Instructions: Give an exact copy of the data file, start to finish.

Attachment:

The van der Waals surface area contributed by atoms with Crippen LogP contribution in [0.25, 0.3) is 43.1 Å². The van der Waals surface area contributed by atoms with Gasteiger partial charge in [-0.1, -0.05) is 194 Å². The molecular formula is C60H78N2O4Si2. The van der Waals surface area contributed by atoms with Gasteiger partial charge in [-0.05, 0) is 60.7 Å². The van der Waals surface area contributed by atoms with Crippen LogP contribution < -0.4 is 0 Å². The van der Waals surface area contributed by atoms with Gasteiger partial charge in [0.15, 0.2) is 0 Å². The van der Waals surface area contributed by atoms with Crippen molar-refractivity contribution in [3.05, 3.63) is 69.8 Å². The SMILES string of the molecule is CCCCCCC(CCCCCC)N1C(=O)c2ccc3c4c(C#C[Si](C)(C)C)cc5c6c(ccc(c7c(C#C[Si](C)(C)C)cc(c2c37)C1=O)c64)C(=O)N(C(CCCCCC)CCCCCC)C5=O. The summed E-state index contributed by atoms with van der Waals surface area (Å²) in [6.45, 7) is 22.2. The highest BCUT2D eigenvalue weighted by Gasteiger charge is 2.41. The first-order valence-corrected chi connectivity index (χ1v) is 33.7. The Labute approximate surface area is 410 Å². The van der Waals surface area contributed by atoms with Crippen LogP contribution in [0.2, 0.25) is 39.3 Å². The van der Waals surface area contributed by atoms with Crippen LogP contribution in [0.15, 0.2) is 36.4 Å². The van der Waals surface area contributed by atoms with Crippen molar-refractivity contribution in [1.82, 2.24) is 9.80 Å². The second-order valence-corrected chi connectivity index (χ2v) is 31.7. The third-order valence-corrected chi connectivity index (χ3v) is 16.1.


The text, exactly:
The van der Waals surface area contributed by atoms with Crippen LogP contribution in [0.25, 0.3) is 43.1 Å². The van der Waals surface area contributed by atoms with Gasteiger partial charge in [-0.1, -0.05) is 194 Å². The molecular formula is C60H78N2O4Si2. The van der Waals surface area contributed by atoms with Gasteiger partial charge in [-0.05, 0) is 60.7 Å². The van der Waals surface area contributed by atoms with Crippen LogP contribution < -0.4 is 0 Å². The van der Waals surface area contributed by atoms with Gasteiger partial charge in [0.15, 0.2) is 0 Å². The van der Waals surface area contributed by atoms with Crippen molar-refractivity contribution in [3.05, 3.63) is 69.8 Å². The SMILES string of the molecule is CCCCCCC(CCCCCC)N1C(=O)c2ccc3c4c(C#C[Si](C)(C)C)cc5c6c(ccc(c7c(C#C[Si](C)(C)C)cc(c2c37)C1=O)c64)C(=O)N(C(CCCCCC)CCCCCC)C5=O. The summed E-state index contributed by atoms with van der Waals surface area (Å²) in [6.45, 7) is 22.2. The highest BCUT2D eigenvalue weighted by Gasteiger charge is 2.41. The first-order valence-corrected chi connectivity index (χ1v) is 33.7. The Labute approximate surface area is 410 Å². The van der Waals surface area contributed by atoms with Crippen LogP contribution in [0.2, 0.25) is 39.3 Å². The van der Waals surface area contributed by atoms with Crippen LogP contribution in [0.15, 0.2) is 36.4 Å². The van der Waals surface area contributed by atoms with Crippen molar-refractivity contribution in [1.82, 2.24) is 9.80 Å². The second-order valence-corrected chi connectivity index (χ2v) is 31.7. The third-order valence-corrected chi connectivity index (χ3v) is 16.1.